Taiwan govt pledges to seek citizens' views on reunification

This article was first published in The Straits Times on April 24, 1993

TAIPEI (REUTER) - President Lee Teng-hui, speaking before unprecedented talks between Taiwan and China, assured Taiwanese that his government would not move towards reunification without consulting them.

"If there is a breakthrough in the government's policy towards the mainland, it will definitely be after discussions between the ruling and opposition parties," he said in an official statement released late on Thursday.

"A consensus among the people will be reached before implementation of any new development in our mainland policy."

Representatives from Taiwan and China are due to meet in Singapore next week for the first high-level talks between the two sides since the end of the Chinese civil war in 1949.

The meeting between Mr Koo Chen-fu, chairman of Taiwan's Straits Exchange Foundation (SEF), and his Chinese counterpart, Mr Wang Daohan, head of the Association for Relations Across the Taiwan Straits, is seen as a major step in reducing tensions.

Both Beijing and Taipei's Nationalist government say they are committed to the eventual reunification of Taiwan and China.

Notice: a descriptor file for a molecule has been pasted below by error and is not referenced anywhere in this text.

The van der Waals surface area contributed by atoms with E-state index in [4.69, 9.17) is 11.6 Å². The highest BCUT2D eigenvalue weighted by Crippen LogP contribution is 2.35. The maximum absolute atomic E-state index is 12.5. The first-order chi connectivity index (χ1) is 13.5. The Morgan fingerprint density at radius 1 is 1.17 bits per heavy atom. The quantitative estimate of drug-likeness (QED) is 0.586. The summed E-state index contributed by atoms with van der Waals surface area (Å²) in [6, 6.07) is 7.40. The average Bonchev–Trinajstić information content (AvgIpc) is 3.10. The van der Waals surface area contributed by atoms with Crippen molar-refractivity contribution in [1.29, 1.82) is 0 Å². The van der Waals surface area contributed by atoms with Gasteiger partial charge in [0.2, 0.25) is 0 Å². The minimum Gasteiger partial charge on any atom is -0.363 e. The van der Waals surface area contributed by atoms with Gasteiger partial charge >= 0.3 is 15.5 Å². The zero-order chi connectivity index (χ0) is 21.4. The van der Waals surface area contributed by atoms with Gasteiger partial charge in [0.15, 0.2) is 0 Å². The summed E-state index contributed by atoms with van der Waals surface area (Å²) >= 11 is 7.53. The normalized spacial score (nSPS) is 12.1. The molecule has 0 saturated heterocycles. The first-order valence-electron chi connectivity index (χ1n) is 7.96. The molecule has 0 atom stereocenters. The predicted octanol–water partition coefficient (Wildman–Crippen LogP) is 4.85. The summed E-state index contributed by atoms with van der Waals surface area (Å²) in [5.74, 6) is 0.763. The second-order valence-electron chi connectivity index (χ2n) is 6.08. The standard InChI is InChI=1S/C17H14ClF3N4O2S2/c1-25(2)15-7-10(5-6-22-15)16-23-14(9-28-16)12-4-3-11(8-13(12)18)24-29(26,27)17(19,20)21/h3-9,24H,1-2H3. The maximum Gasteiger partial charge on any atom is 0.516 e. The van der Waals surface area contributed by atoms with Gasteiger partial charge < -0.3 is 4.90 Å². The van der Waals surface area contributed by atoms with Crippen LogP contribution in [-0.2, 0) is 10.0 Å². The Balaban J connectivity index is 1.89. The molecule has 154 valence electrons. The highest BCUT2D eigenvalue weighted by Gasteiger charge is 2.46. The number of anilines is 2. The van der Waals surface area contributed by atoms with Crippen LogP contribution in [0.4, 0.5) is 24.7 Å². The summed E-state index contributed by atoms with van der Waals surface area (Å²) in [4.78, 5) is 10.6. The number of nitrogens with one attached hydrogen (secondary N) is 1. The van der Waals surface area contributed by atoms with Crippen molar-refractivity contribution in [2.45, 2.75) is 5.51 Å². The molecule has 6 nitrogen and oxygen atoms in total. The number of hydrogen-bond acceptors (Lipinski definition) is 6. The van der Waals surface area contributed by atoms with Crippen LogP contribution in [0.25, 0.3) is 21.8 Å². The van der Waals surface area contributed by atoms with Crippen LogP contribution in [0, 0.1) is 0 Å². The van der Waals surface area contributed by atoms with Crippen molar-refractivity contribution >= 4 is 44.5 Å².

The Singapore talks have alarmed Taiwan's main opposition Democratic Progressive Party (DPP), which wants the island to declare independence and abandon the goal of reunification.

Screaming DPP deputies tried unsuccessfully to block Parliament's passage of copyright laws on Thursday in retaliation for the government's refusal to let the opposition party send observers to the Singapore talks.

They said Mr Koo might "betray" Taiwan, and alleged that his late father collaborated with the Japanese during Japan's occupation of the island for five decades until 1945.

Mr Koo, 76, denied the allegation and said he would resign as head of the SEF after the talks because of personal reasons, including old age.